Indeed, you might say that human social organization is the result of an organic tug-of-war between two competing forces: the more primordial drive of self-preservation, and the more evolved emotion of altruism--looking out for others in the group. As society has evolved and humans have learned to check their pursuit of self-interest when that individual pursuit may harm others, rigid hierarchies have been able to give way to flatter, more democratic societies.

What does all this have to do with anything? To answer that question, I draw your attention to Glenn Beck (relevant clip starts about 3:38):

For those of you who can’t view video at work, here’s what Glenn Beck said about Marcelas Owen, the 11-year-old who spoke out in favor of health reform the other day:

Speaking of Marcelas' grandmother, she worked for a place called the Washington Community Action Network. From their Web site, here's what they're all about: Economic, racial gender and social justice for all; decent quality of life for all; change relations of power, so all individuals can significantly impact decisions that affect their lives; shared community and collective responsibility; respect for diversity and building strong communities; truly democratic society with open, honest participation by all.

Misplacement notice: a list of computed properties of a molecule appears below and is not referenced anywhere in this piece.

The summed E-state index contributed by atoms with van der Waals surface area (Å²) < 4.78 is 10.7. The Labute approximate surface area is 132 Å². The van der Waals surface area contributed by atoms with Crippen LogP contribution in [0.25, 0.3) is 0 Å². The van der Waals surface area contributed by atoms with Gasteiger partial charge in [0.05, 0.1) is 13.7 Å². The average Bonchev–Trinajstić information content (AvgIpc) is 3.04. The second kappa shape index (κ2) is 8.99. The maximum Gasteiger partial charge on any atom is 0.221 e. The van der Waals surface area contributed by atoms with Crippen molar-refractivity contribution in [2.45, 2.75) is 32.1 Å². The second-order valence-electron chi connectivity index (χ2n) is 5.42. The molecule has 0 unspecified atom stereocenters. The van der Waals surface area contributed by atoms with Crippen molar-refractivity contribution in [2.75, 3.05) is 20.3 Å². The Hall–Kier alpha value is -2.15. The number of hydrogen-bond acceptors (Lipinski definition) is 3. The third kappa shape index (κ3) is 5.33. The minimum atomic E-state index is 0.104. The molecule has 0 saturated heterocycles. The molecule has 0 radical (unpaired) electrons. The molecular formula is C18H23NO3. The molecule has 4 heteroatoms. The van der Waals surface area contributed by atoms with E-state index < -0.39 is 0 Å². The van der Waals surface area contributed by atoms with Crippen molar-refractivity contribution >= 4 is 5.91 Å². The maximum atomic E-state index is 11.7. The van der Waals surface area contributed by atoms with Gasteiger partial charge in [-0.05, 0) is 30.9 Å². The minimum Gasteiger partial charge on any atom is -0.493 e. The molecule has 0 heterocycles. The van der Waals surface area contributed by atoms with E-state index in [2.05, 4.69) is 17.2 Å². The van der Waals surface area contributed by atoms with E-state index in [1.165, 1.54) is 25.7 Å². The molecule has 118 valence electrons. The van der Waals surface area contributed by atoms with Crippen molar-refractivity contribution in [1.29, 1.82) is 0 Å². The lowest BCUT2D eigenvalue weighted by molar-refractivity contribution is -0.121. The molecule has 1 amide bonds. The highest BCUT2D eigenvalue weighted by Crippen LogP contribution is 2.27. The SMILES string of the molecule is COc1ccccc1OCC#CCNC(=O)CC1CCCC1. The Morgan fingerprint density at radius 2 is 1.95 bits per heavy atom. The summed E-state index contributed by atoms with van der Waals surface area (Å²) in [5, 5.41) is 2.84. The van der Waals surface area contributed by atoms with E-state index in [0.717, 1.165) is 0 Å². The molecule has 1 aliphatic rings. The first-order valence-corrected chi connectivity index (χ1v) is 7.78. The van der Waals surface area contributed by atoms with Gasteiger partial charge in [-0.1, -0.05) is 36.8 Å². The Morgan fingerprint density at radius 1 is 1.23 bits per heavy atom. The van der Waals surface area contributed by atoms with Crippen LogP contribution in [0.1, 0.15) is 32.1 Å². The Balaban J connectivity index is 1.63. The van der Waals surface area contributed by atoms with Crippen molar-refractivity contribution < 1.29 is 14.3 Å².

Boy, there are pesky phrases in that one that we should point out: social justice, shared community, and collective responsibility. And let's not forget truly democratic society. Well, we're not a democratic society. I think that was the Soviet Union. I believe it's a democratic socialist republic in China as well.

Besides being a painful exercise in cognitive dissonance—Beck's case against health care reform is that little Marcelas’s mother already had access to perfectly fine government health care (Medicaid)—it’s a yet another shocking display of just how far conservative political philosophy has devolved. Because in so hyperbolically questioning government’s role in caring for the sick and the helpless, Beck isn’t just attacking “shared community” or even “democratic society” (and it's scary enough that the intellectual force of conservatism doesn’t believe we are a democratic society)—he’s attacking the very concept of society itself: that as humans, we agree to band together and give of ourselves in exchange for the protection of the group.

Maybe Glenn Beck wants to go off and live in the woods and never shave and be totally self-sufficient. I'm all for him doing that. But that’s not the life most of us choose to live, because most of us recognize all the help we get from other people just by living in society. When we’re born, we enter into a social contract with our community, that just as we are cared for and protected by others without having asked for it, so we are obligated to care for and protect others as well. That’s not a WAG original—that’s classic John Stuart Mill:

Every one who receives the protection of society owes a return for the benefit, and the fact of living in society renders it indispensable that each should be bound to observe a certain line of conduct towards the rest. This conduct consists, first, in not injuring the interests of one another… and, secondly, in each person’s bearing his share (to be fixed on some equitable principle) of the labours and sacrifices incurred for defending the society or its members from injury or molestation.” (On Liberty and Other Essays. Oxford: OxfordUniversity Press, 1991, p. 83).